The Pearl Necklace
“The sun woke them early and they left the campground right after breakfast cleanup. They could have spent more time hanging in the warm waters, but there were other campers, so they opted to hike out early. “Katie, have you ever been on the Nacimiento-Ferguson Road, leading from Big Sur to Jolon?” “No. Is that the way we’re going? Doesn’t it go through a military base?” “Yeah, it goes through Fort Hunter Liggett. The road is twisty and windy and has the greatest views in the world. It’s a shortcut inland right through the center of the Santa Lucia Mountain Range. I think it’s one of the oldest roads in California. I’m going to take you back in time to 1769.”
— Yéiitsoh Omen, Jim Aarons
“What road are you looking for?” she asked when she noticed him slowing and looking around.
“A special switchback, it just sort of pops up, somewhere past Kirk Creek Campground…”
“Here’s the campground on our right, see it?”
“The road we’re looking for is coming up on the left. Yes, here it is! Take a last look at the waves. They’re going to be hard to see in about twenty minutes because we’re going up the road, straight into the clouds. There are a lot of hairpin turns, so you tell me if you feel nauseous and I’ll slow down.”
Negotiating a left hand turn he began the uphill climb.
“Slow down honey please, I'm on the outside of the curves here.” The steep road made her heart jump; it didn't have guardrails. Only little berms built up along the outer edges prevented a vehicle from sliding over the edge. And there were times when the car was very close to the brink.
Rory slowed down and pointed along the coast. “Look at the view,” he said. It was breathtaking. The road followed the edge of the mountainside; she could see far up and down the coast. They were still beneath the lower level of fog clouds, and she could make out the grey-blue water's edge with its rolling lines of waves building into whitewater crashes as they smashed onto the rocks of the small islands and beaches along the rocky shoreline. Further out the grey-blue color was smudged into dark black-green regions. These were the famous kelp forests of the Central Coast home to numerous colonies of sea otters.
Directly below she could see Hwy 1 Pacific Coast Highway following a narrow pathway between the Santa Lucia Mountains and the Pacific Ocean waters. When they reached the top of the climb from Highway 1 he slowed.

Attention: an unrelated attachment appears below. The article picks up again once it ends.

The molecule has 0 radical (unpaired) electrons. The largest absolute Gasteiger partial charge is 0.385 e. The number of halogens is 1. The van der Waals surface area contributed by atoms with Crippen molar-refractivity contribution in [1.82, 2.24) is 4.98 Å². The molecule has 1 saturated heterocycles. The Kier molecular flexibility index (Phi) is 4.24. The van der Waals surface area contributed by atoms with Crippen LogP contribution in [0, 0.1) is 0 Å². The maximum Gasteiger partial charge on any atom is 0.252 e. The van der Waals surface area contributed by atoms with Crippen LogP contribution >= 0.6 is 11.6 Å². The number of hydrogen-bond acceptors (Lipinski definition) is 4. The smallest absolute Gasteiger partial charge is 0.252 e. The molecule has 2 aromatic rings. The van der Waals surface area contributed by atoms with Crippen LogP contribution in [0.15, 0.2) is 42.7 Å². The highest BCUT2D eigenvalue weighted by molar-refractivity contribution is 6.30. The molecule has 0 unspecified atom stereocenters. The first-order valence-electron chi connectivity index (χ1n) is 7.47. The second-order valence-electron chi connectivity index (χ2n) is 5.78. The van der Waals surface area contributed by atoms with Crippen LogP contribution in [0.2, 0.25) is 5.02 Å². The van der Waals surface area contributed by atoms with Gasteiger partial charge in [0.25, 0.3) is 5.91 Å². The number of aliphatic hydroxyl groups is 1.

“What are you looking for?”
“The last place to see the ocean is just up here somewhere. Soon we’ll turn inland. I like to stop here for the final view of the blue Pacific.” He slowed and pulled the car off onto a widened place on the ocean side of the road, a grassy overlook. The fog ceiling was only a hundred feet above them so they would soon lose their ocean view.
“This is my favorite spot where I say goodbye to the ocean and the fog. See, out there, look straight out. We’re five hundred feet high at the edge of the foggy mist. Oh, other people must like this spot too.” He pointed to a concrete bench some enterprising souls erected. “This is new, let’s sit and enjoy the view.”
The wind was moderate, and the gusts blew Katie's hair around her face. The turbulence was created by the interface of the cool, moist area mixing with the heated inland air rushing seaward. “It’s always windy here,“ he said.
“But the breeze is warm; this is beautiful Rory.”
“Good I’m glad you’re comfortable. Hang on a minute. I brought some wine and cheese and crackers.”
“Oh, this is a pleasant surprise.”
He returned with the picnic basket.
“I didn’t know you had anything in there.”
“Here take the glasses.” He pulled a bottle of chardonnay from the basket, ripped the foil wrapper, and uncorked the bottle.
Filling both glasses, he smiled and stood to face her. “Here’s to us, Katie Reynolds and Rory Evans.”
“I second that,” she replied. She clinked her glass to his, and each took a sip as he sat down next to her.
She gave him a quick kiss. “You’ve done a lot of reading about this area. It’s really neat.”
“It comes easy when you stay in one place. I’ve been talking to old timers for over a year now, and I'm forming real solid friendships, something I was never able to do before. Maybe we moved too much, or maybe I wasn’t ready, but I feel different here. Now I have a keen interest in this area; I feel this is my home. I finally know how you feel about Dinétah, Katie.”
“I don’t feel the same way anymore except for the memory of how it used to be. Evil has overrun Dinétah, and I am not strong enough to fight it. That grieves me so much, but I’m happy for you Rory. It’s wonderful that you feel so at home here. I love you so much.”
This opened up a perfect opportunity for Rory, and he jumped up from the bench. “I brought something else; I’ll be right back.” He trotted to the car, rummaged around inside and ran back.
“Are you hungry?” he asked pouring more wine.